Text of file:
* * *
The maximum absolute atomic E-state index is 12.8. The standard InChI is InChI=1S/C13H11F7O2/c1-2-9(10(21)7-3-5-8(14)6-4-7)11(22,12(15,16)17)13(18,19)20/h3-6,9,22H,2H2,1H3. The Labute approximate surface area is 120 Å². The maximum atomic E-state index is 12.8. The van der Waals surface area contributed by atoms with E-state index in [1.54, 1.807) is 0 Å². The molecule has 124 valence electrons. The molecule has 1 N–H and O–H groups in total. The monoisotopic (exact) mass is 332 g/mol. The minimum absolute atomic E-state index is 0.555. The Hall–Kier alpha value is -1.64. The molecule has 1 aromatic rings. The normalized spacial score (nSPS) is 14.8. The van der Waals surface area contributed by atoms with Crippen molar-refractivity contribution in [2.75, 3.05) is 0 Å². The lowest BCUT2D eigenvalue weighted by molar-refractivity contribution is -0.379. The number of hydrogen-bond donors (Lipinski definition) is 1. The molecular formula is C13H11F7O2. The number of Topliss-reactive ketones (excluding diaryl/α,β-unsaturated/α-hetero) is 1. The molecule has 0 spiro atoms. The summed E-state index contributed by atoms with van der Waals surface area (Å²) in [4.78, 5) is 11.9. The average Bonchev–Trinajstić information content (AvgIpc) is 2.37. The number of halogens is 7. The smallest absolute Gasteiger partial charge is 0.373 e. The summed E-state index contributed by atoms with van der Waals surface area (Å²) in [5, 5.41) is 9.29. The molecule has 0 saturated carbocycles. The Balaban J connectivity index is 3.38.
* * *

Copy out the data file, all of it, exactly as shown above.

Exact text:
The maximum absolute atomic E-state index is 12.8. The standard InChI is InChI=1S/C13H11F7O2/c1-2-9(10(21)7-3-5-8(14)6-4-7)11(22,12(15,16)17)13(18,19)20/h3-6,9,22H,2H2,1H3. The Labute approximate surface area is 120 Å². The maximum atomic E-state index is 12.8. The van der Waals surface area contributed by atoms with E-state index in [1.54, 1.807) is 0 Å². The molecule has 124 valence electrons. The molecule has 1 N–H and O–H groups in total. The monoisotopic (exact) mass is 332 g/mol. The minimum absolute atomic E-state index is 0.555. The Hall–Kier alpha value is -1.64. The molecule has 1 aromatic rings. The normalized spacial score (nSPS) is 14.8. The van der Waals surface area contributed by atoms with Crippen molar-refractivity contribution in [2.75, 3.05) is 0 Å². The lowest BCUT2D eigenvalue weighted by molar-refractivity contribution is -0.379. The number of hydrogen-bond donors (Lipinski definition) is 1. The molecular formula is C13H11F7O2. The number of Topliss-reactive ketones (excluding diaryl/α,β-unsaturated/α-hetero) is 1. The molecule has 0 spiro atoms. The summed E-state index contributed by atoms with van der Waals surface area (Å²) in [4.78, 5) is 11.9. The average Bonchev–Trinajstić information content (AvgIpc) is 2.37. The number of halogens is 7. The smallest absolute Gasteiger partial charge is 0.373 e. The summed E-state index contributed by atoms with van der Waals surface area (Å²) in [5, 5.41) is 9.29. The molecule has 0 saturated carbocycles. The Balaban J connectivity index is 3.38.